apartments Black Ribbons (12", £8.75)label: Chapter Music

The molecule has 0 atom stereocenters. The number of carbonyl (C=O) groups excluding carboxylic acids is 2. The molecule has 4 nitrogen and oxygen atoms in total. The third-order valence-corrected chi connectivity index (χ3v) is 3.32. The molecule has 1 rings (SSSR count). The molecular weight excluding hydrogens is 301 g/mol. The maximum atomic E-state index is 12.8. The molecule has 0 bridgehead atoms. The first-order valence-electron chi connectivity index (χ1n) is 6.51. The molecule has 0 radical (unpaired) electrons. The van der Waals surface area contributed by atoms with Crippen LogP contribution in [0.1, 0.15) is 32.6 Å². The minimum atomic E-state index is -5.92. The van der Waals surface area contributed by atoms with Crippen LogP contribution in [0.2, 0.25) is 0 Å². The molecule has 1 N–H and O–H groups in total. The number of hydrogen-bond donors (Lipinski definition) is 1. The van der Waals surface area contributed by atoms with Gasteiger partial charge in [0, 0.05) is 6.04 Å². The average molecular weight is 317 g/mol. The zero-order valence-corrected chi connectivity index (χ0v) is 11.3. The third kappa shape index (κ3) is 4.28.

The man about whom the Go-Betweens sang Don’t Let Him Come Back…is back! Revered pop romantic Peter Milton Walsh and his band the Apartments return with their first new recordings since 1998. The resigned beauty of Black Ribbons, presented here in two distinct versions, is the first evidence of a newly invigorated Walsh, who has been the sole constant in the Apartments since the band formed in Brisbane in 1978. Side A’s “Spring mix” was recorded as a duet with Natasha Penot, vocalist for Parisian electro-pop group Grisbi, reflecting the fact that to this day the Apartments remain a revered cult in France. The ﬂip side’s “Autumn mix” is darker and more brooding, recorded with former Go-Between John Willsteed in the producer’s chair. Both versions illustrate the richness and emotional weight that more than three decades of songwriting can produce. After a blink-and-you’ll-miss-it spell in the Go-Betweens (that still inspired both Don‘t Let Him Come Back and Before Hollywood track That Way), Walsh released debut EP The Return Of the Hypnotist in 1979, by which time the original incarnation of the Apartments had already split. He then headed to New York for a couple of years, moving to London in 1983 to play bass for the Laughing Clowns just long enough to tour the world with the band and record their second album Law Of Nature in 1984. Walsh then got together a new Apartments, releasing second single All You Wanted which resulted in them being signed to esteemed UK label Rough Trade. Finally, The Apartments’ debut album The Evening Visits…And Stays For Years, recorded in London with the help of members of Orange Juice, Everything But the Girl and The Triffids, was released on Rough Trade records in 1985. The Evening Visits is a classic of grand, literate and incisively emotional pop. Signature tune Mr. Somewhere was covered by 4AD supergroup This Mortal Coil, and the band found themselves lauded in Europe, where they began touring. The Shyest Time single followed in 1988, lifted from the Some Kind Of Wonderful soundtrack to promote the movie by teen-flick auteur John Hughes. After a decade’s absence, Walsh returned to Australia, forming a new Apartments and releasing a series of acclaimed albums, including Drift (1993), A Life Full Of Farewells (1995), Apart (1997) and Fête Foraine (1998). Due to Walsh’s increasingly reclusive nature the Apartments’ career was marked more by silence and disappearances than the usual band routines. Yet, Walsh was lured out of musical retirement in 2007 to play the first live Apartments shows in Australia since he had long ago left the country for Europe. Later alerted to interest shown by fans via La Blogothèque, the legendary French music blog, Walsh took a version of The Apartments to France in the Autumn of 2009. There he played a handful of rapturously received dates, including a sold-out show in Paris and other French cities. Recently, the Apartments have also been championed by a new generation of US pop lovers, featured on recent mixes and playlists from the lo-ﬁ likes of Blank Dogs and Big Troubles. Suitably reinspired, Peter is now at work on a new Apartments album, with Black Ribbons a tantalising first glimpse of riches to come.
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